Health & Safety

June 14, 2013

Asthma diagnoses in children on steady rise

Asthma stands as a unique diagnosis in the pediatric population due to how often it is found in the general population as well as the potential for significant complications associated with symptoms suddenly worsening.

According to the Center for Disease Control and Prevention statistics, asthma affects approximately one out of every 12 children in the United States. In addition, asthma as a diagnosis has been steadily on the rise over the past 20 to 30 years. With statistics like these it is safe to say that anyone reading this article knows at least one child with asthma.

By definition, asthma is a chronic inflammation of the small airways in the lungs which leads to blockage of air flow while breathing. To meet the definition, symptoms must have been present for at least six weeks. These symptoms can include a persistent cough, cough after exercise, frequent night time cough, difficulty keeping up with peers during physical exertion and wheezing (a musical, high pitched sound). Children with asthma often have a history of eczema (a skin condition) or allergic rhinitis (chronic runny nose), and frequently have a family history of asthma.

Symptoms suggestive of an asthma attack include such things as:

Chest tightness, difficulty getting full breaths, difficulty talking in full sentences, difficulty with feeds or eating in babies, and retractions (sucking in of the ribs and neck while breathing in).

These symptoms are indications that the child needs immediate medical attention and should never be ignored.

Unfortunately, there is no one symptom that defines asthma, and a child may only display one or two of these symptoms, making the diagnosis difficult both for the parents and doctors to recognize. In addition, symptoms are often associated with specific triggers which vary among individuals. Some of the more common asthma triggers include exercise, seasonal allergies, food allergies, changes in seasons or temperatures, viral illnesses like common cold, irritant exposures (including cigarette smoke, perfumes, dust and strong vapors), stress, drugs and for some patients, even strong emotions.

Any parent who has concerns their child may be exhibiting symptoms consistent with asthma should seek a medical evaluation from the child’s primary care manager. Parents should be prepared to answer questions regarding these symptoms and anticipate that coming to a full diagnosis may take time, additional testing and multiple visits to the clinic.

Once diagnosed, children are initially monitored closely by their PCM every few weeks to adjust medications, answer questions and provide ongoing asthma education. As the patient’s symptoms become well controlled these visits are spaced out to every three to six months.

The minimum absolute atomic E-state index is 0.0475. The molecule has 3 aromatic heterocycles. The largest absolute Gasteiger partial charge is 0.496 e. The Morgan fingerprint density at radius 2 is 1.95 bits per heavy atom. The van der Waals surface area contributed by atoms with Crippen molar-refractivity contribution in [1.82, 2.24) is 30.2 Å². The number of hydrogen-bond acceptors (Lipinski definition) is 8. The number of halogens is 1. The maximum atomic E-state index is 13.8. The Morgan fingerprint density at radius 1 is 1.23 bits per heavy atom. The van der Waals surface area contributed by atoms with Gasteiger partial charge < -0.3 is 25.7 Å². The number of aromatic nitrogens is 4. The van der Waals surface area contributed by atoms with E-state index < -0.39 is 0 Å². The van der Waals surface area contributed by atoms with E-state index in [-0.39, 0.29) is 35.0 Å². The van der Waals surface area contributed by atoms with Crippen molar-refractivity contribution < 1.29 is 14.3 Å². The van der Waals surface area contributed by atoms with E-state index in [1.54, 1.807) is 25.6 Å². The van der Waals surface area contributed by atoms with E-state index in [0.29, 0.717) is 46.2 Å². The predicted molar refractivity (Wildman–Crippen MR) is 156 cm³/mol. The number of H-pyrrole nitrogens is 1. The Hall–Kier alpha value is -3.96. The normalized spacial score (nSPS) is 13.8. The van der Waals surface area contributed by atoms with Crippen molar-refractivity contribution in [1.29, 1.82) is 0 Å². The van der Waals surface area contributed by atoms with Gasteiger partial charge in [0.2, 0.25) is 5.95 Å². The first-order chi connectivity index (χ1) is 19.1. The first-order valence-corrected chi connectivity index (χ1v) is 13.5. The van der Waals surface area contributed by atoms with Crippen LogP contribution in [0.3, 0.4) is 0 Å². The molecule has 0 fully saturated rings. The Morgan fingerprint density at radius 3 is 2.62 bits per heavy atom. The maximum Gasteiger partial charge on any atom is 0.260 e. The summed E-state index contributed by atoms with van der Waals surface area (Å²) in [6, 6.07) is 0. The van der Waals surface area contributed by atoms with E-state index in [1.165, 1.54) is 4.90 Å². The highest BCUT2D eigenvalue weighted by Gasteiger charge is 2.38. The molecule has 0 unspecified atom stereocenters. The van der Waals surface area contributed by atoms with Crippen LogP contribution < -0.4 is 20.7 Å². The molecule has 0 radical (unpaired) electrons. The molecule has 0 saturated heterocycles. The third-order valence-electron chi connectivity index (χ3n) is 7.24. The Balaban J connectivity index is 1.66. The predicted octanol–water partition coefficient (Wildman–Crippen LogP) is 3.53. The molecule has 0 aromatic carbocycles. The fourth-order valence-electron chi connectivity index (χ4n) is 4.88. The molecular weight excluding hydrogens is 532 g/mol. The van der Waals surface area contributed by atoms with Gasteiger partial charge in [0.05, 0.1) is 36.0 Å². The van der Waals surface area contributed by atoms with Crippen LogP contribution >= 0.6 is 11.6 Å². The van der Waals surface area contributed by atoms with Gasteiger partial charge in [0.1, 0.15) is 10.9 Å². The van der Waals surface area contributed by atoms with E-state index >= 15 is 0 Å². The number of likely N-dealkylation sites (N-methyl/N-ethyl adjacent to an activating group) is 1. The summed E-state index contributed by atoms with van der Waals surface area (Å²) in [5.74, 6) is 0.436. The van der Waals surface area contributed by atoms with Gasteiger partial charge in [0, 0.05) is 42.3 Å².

With patient education and the right asthma management plan, patients and families can learn to control asthma and its symptoms more independently, allowing them to live full and uninhibited lives.

The 56th Medical Group provides a wide variety of programs and services for the diagnosis and treatment of asthma. Our approach is multidisciplinary, providing customized care based on the child’s individual needs.

For more information and resources, call the child’s primary care manager at (623) 856-2273.

 




All of this week's top headlines to your email every Friday.


 
 

 
Pg-3--photo-illustration

Candid money talk improves relationship

There are many reasons why people divorce but at the top of the list are lack of communication and finances. That’s why it’s important to combine these two topics to make for a successful long-lasting relationship. “I bel...
 
 

Security managers: Protecting information Keep bad guys out, let good guys in

At Luke Air Force Base we need Airmen to fly, fight and maintain our aircraft, but we also need Airmen to protect classified information and ensure individuals have the clearances they need in order to complete the mission, and that’s where Luke’s security managers step in. “The security manager acts as the liaison between the...
 
 
6_Security

Home security part of Airman readiness

A home invasion, burglary or robbery can be a terrifying experience. Unfortunately, along with the possible loss or damage to possessions, it can remove the sense of security and make the victim feel vulnerable within his own h...
 

 

Street Beat

The 56th Security Forces Squadron handled the following incidents July 20 through 26 at Luke Air Force Base: Tickets Security forces issued citations for nine moving violations and one nonmoving violation. Traffic-related incidents July 23: Security forces responded to a report of a major two-vehicle accident at Super Saber Street. Driver 1 turned in front...
 
 

Street Beat

The 56th Security Forces Squadron handed the following incidents at Luke Air Force Base July 13 through 19: Tickets Security forces issued citations for four moving violations and one nonmoving violation. Traffic-related incidents July 14: Security forces responded to a report of a minor two-vehicle accident at the intersection of Thunderbird and Kachina streets. There were...
 
 
Staff Sgt. 
LAUSANNE KINDER

944th ASTS Airmen saves child

Staff Sgt.LAUSANNE KINDER Tech. Sgt. Jude Joseph, 944th Aeromedical Staging Squadron medical technician and eight-year veteran of the Phoenix Police Department, poses in front of the 944th ASTS building July 8. Joseph was the f...
 




0 Comments


Be the first to comment!


Leave a Reply

Your email address will not be published. Required fields are marked *

You may use these HTML tags and attributes: <a href="" title=""> <abbr title=""> <acronym title=""> <b> <blockquote cite=""> <cite> <code> <del datetime=""> <em> <i> <q cite=""> <s> <strike> <strong>